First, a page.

It’s raining again this week so I’m not out taking pictures or harvesting wood. Instead I’m digging back through files to present some older images.
One of the things I use photography for is documenting projects. Some of them have been extensive, like this whole-house renovation done in 2016. Never mind the story behind it, as it’s one of those “how did I ever get myself into this?” tales. The house itself is a brought-in-on-a-truck-and-bolted-together up/down design that filled many of the streets around here as the town expanded rapidly in the 1970s. Since then it went through numerous ‘upgrades’, many of which inflicted serious problems I had to correct. You just wouldn’t believe what I found. Good thing I’m an engineer, eh?
The bedroom pictures pretty much tell the story: bad design with no closet yet still intruding into the next room. An amateur finishing of basement space:
So, gut and re-frame (I literally was able to tear the walls apart with my bare hands) to make the space more practical:
And finish it off nicely:
The kitchen was a ‘simple’ update, which involved refinishing all the cabinets, moving the dishwasher, fixing plumbing errors, correcting wiring mistakes, and …
Here’s the livingroom with the renos partially started. That knee wall was to replace a flimsy iron railing that was merely screwed to the floor and yet was expected to keep people from tumbling down the stairs:
Much nicer once the work is complete:
One of the biggest challenges was the patio door in the dining area, which had been installed without a proper header. Retrofitting that (without disturbing the door or outside wall) was not easy:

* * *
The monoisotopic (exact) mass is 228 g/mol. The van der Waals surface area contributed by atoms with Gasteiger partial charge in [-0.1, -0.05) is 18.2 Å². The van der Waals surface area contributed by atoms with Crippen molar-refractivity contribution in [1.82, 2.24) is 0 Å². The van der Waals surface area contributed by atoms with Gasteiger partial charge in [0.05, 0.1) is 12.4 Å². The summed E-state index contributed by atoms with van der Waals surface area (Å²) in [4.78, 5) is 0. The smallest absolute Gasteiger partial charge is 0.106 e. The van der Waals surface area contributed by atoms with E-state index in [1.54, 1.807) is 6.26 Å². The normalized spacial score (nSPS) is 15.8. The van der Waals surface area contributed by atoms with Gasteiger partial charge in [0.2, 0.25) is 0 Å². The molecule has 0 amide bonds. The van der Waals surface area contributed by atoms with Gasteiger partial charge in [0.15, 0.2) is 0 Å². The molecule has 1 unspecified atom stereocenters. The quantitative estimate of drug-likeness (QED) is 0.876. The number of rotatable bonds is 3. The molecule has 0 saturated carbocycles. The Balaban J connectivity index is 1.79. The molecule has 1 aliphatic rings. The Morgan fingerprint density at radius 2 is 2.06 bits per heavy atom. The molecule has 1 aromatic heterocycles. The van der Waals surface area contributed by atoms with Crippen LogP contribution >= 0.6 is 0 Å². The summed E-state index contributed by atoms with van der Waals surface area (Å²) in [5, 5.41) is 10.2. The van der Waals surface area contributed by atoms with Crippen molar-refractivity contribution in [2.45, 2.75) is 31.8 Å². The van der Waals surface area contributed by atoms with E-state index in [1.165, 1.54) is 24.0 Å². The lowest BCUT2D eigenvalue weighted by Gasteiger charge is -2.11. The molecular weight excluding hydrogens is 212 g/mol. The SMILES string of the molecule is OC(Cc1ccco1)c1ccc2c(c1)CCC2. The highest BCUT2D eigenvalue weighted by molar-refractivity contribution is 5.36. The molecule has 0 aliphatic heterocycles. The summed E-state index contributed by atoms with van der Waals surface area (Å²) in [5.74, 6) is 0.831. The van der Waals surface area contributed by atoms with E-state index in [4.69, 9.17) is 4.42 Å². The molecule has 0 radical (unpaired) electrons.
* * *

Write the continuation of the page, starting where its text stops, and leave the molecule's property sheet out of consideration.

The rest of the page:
Outside the now nice (and safe) door you can see the redone deck, which had just broken plastic trellis screwed on to keep people from going over the edge. I like the yellow boards better, for both safety and aesthetic reasons:
It’s hard to imagine, but this is the second time I’ve totally renovated an entire house (meaning every room needed work) by myself (no assistants). In this instance I hired someone to do the floors as I was running out of time. In fact the people were moving in while the floors and details were being finished up. Hopefully it will be the last time I try anything so foolish. The first time was our former residence (back in 2009 – I was already having health problems then), and I’d be hard pressed to say which was more work. In time this one was quicker: six months as opposed to nearly two years, but I didn’t have as many interruptions.
I found this toy car while I was doing the place up, so I “renovated” it as well: